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Road trauma, patterns of injury and mortality in an Australian trauma centre.

Frydenberg, E M, Curtis, K, Chong, S, Poulos, R, Grzebieta, R H, Steel, T R, Nau, T (Peer reviewed)

Road Trauma/Rehabilitation


Introduction: Road trauma remains a leading cause of death and permanent disability. The authors investigated differences between road user groups, mortality rates and pattern of injuries.

Methods: Data were prospectively collected on trauma presentations to the St George Public Hospital (SGH) from January 2002 to June 2008 (n=5118). Injury severity and patterns were evaluated using the Injury Severity Score (ISS), the New Injury Severity Score (NISS) and the Abbreviated Injury Score (AIS). Multiple regression analysis was used to analyse data. Results: Risk of death was 5 times higher for injured pedestrians than drivers (OR=5.0 95% C.I 2.97-8.57, p<0.001). Patients with head injuries had an increased risk of death compared to patients without head injuries (adjusted OR=6.04, 95% C.I. 3.79-9.64, p<0.0001).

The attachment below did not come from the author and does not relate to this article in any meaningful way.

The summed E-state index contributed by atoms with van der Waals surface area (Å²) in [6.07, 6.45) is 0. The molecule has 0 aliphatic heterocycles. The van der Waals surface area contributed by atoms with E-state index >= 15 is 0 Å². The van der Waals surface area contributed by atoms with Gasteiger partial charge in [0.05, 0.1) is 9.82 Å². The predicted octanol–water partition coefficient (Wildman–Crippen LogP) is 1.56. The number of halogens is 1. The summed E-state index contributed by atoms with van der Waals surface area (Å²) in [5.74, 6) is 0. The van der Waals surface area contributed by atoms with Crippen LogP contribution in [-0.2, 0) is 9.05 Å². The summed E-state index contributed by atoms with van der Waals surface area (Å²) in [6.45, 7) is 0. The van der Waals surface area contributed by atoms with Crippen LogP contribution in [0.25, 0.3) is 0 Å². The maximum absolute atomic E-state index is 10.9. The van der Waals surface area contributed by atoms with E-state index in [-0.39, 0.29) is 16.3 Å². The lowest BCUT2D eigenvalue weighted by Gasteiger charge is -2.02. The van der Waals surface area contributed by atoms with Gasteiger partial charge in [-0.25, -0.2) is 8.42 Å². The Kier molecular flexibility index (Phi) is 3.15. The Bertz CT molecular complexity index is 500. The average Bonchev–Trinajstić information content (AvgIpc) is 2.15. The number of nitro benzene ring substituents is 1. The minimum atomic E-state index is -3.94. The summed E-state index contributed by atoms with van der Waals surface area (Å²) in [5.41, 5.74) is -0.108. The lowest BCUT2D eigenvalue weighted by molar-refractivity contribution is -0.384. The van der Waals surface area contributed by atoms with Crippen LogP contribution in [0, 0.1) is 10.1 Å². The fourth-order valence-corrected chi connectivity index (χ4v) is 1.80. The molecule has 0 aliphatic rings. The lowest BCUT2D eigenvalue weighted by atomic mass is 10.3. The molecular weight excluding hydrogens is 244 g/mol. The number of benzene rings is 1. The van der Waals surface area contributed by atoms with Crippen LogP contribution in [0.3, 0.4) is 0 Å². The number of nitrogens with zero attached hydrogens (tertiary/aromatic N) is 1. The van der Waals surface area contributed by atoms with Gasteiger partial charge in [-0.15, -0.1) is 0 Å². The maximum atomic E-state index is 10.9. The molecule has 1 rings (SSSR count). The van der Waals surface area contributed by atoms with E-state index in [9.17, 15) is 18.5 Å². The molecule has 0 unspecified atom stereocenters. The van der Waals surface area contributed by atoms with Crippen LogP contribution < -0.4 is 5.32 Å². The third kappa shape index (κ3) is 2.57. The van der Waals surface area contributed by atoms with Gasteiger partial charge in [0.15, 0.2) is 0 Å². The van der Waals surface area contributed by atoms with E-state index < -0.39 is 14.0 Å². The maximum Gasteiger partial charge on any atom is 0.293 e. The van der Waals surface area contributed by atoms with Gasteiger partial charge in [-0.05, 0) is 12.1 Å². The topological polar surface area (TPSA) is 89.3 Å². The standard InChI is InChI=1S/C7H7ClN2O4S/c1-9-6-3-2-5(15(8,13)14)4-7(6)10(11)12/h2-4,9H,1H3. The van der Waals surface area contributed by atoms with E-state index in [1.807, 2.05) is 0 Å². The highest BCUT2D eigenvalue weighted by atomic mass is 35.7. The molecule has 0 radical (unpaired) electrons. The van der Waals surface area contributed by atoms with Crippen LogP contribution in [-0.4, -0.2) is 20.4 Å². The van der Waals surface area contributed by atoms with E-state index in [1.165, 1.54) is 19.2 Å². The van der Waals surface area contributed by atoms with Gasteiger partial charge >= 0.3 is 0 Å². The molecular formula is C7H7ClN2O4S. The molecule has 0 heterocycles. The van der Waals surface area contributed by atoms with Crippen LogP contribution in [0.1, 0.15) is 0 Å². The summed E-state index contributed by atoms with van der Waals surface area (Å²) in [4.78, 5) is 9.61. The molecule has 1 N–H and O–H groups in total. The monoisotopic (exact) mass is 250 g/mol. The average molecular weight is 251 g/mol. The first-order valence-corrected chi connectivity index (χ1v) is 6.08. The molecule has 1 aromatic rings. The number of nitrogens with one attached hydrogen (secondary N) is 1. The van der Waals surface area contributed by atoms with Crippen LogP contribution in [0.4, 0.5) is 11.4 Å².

Conclusion: Vulnerable road users had a significantly higher mortality rate than other road users. These findings highlight the need for further research into factors contributing to pedestrian injury such as road design and pedestrian crossings.